Let's spend a few minutes on Jabrill Peppers, the talented draft prospect from Michigan. Recently, Mike Mayock has called him his best safety available and Mel Kiper has placed him with the Cowboys in the first round of his mock draft. Now, I am not here to suggest those opinions matter anymore than those who think he is going to be a massive bust at the next level, but I will declare that Peppers is, without a doubt, the best player in this draft with the most polarizing viewpoints about his abilities.
It happens every year. Maybe several times every draft season. We all look at the same players and sometimes we all agree this guy will be amazing in the NFL, and sometimes it divides everyone into sides. Last year, it was Joey Bosa. Smart men loved him and other smart men didn't think he was anything too special. Johnny Manziel caused this divide during his draft process. It happens and it usually happens with a guy who enters the process as a "big name." This happens most often when we have to use projections to guess what he will do -- since his college situation did not ask him to do what we would assume would be his most likely role in the NFL.
Well, this year it is the kid from Michigan. He was asked to play linebacker most of the year by Jim Harbaugh even though he is 5-foot-11, 213 pounds. This had him doing things linebackers do and not doing things that defensive backs do. That means he did have all sorts of tackles for loss and sacks and plays at the line of scrimmage, but he seldom showed off his ability to man-cover down the field and get interceptions (he had one). It also showed he does not have the size to deal with the big tight ends, most likely.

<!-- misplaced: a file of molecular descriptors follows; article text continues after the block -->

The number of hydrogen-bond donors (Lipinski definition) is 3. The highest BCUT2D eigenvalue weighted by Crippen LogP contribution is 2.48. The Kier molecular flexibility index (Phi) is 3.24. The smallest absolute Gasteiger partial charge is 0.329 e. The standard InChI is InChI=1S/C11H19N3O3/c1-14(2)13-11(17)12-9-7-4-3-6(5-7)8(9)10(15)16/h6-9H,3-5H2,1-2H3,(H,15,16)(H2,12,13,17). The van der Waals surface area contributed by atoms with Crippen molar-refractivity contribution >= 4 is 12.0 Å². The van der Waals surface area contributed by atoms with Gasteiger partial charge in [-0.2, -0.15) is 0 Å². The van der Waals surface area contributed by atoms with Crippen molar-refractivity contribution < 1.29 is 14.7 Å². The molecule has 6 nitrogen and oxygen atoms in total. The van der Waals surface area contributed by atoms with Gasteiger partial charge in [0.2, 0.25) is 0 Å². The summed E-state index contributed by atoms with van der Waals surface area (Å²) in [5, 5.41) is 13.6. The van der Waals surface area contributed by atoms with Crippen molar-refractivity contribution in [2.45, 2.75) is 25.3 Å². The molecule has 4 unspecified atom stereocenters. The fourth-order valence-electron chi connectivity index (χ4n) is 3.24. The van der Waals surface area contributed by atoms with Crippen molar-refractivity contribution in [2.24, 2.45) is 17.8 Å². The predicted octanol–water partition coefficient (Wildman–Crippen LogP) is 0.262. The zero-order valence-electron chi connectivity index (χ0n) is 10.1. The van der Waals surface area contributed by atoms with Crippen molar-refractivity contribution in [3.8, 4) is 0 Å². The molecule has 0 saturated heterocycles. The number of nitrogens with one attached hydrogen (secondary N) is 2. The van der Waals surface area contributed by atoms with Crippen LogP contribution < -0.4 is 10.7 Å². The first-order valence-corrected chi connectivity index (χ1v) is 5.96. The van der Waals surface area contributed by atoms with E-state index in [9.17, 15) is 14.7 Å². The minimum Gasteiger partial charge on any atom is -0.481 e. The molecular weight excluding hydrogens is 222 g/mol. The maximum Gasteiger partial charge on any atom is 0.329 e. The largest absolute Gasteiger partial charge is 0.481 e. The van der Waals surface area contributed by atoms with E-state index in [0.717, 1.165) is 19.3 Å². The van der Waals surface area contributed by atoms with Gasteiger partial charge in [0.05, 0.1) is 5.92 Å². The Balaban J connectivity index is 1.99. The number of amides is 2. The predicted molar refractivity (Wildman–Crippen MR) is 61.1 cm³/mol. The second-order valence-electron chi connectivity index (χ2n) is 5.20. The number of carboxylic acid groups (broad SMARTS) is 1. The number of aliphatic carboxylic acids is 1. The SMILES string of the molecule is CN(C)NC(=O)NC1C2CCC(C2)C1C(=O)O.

So, very smart draft minds suggest he has no spot. They may even want to convert him to a running back to take advantage of his impressive ball skills and quickness in tight spaces.
I am not one of those people. I love him at the hybrid spot. I think he is playing a position that is the future of the NFL. We talked Friday about how nickel is the new base, and that three safeties -- including two in the box -- looks like the direction we are heading with Deone Bucannon, Mark Barron and Shaq Thompson and all of these defensive backs who make plays up on the line, like Troy Polamalu did for so long at 5-10, 207. Call them a safety or a linebacker. Labels are silly in today's NFL, where we call big receivers "tight ends" even though they don't block all season. Football players who make plays are vital, and I am betting hard that Peppers is going to do that.
But the team had better be creative and committed. Is Dallas that team? Probably not. Would I take him at No. 28? I would need to know who is there, but all things being equal, I have no problem with calling him a first-round player. Sign me up. But there is no question you will have others telling you he isn't among their top 100 players. I guess time will tell. I loved Bosa, by the way. But I also expected Manziel to be pretty good, too.
And, in Tony Romo news on Day 18 of the standoff, there is no real news. What a bizarre situation for all involved.